PhD student | ‘Finding lost connections in Alzheimer’s disease’

Updated: 2 months ago
Job Type: Temporary
Deadline: 17 Oct 2021

The most common cause of dementia is Alzheimer’s disease (AD). AD starts with amyloid beta aggregation in the brain, 20 years before the onset of dementia. This long time period provides opportunities to prevent dementia. It is known that loss of brain connectivity is central to the clinical manifestation of AD. Moreover, dysconnectivity also plays a role in non-AD dementia syndromes. In this project you study the genetic factors that are associated with strong or with vulnerable brain connections as measured on MRI scans in the Amsterdam Dementia Cohort as a discovery cohort, and replicate findings in independent other large cohorts. You investigate which combined genetic and brain connectivity patterns are specific or generic across different dementia disorders, and whether genetic factors related to brain connectivity can be found that explain differences between individuals in disease progression. This research is part of a VIDI funded project and includes collaborations with the Neuroscience Campus Amsterdam, as well as with large scale European consortia.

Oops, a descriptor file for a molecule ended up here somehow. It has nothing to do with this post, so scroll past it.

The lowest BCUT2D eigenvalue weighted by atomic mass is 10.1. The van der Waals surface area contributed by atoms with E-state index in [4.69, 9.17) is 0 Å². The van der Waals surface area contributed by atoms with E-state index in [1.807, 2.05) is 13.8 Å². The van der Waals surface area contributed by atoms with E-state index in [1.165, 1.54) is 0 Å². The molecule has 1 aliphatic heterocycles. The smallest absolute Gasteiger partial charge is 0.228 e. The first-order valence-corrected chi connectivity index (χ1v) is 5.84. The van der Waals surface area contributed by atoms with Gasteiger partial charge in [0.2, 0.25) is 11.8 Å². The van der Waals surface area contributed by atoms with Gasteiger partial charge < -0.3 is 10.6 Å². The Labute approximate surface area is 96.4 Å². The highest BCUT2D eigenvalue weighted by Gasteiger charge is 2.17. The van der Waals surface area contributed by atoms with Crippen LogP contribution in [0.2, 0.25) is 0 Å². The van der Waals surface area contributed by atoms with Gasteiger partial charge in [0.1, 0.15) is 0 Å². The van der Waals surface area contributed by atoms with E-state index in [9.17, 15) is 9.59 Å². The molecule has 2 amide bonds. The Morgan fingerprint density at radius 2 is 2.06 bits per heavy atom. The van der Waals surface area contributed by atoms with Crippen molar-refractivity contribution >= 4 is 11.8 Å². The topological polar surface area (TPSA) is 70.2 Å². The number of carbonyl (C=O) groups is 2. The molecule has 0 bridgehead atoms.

About the project
The most common cause of dementia is Alzheimer’s disease (AD). AD starts with amyloid beta aggregation in the brain, 20 years before the onset of dementia. This long time period provides opportunities to prevent dementia. It is known that loss of brain connectivity is central to the clinical manifestation of AD, and also in non-AD dementia causing diseases. Moreover, strong brain connectivity is associated with resilience to dementia. In this project you will study and potentially discover the genetic factors that are associated with strong or with vulnerable brain connections as measured on MRI scans in the Amsterdam Dementia Cohort as a discovery cohort, and replicate findings in independent other large cohorts. You investigate which combined genetic and brain connectivity patterns are specific or generic across different dementia disorders, and whether genetic factors related to brain connectivity can be found that explain differences between individuals in disease progression. This research is part of a VIDI funded project and includes collaborations with the Neuroscience Campus Amsterdam, as well as with large scale European consortia. 


View or Apply

Similar Positions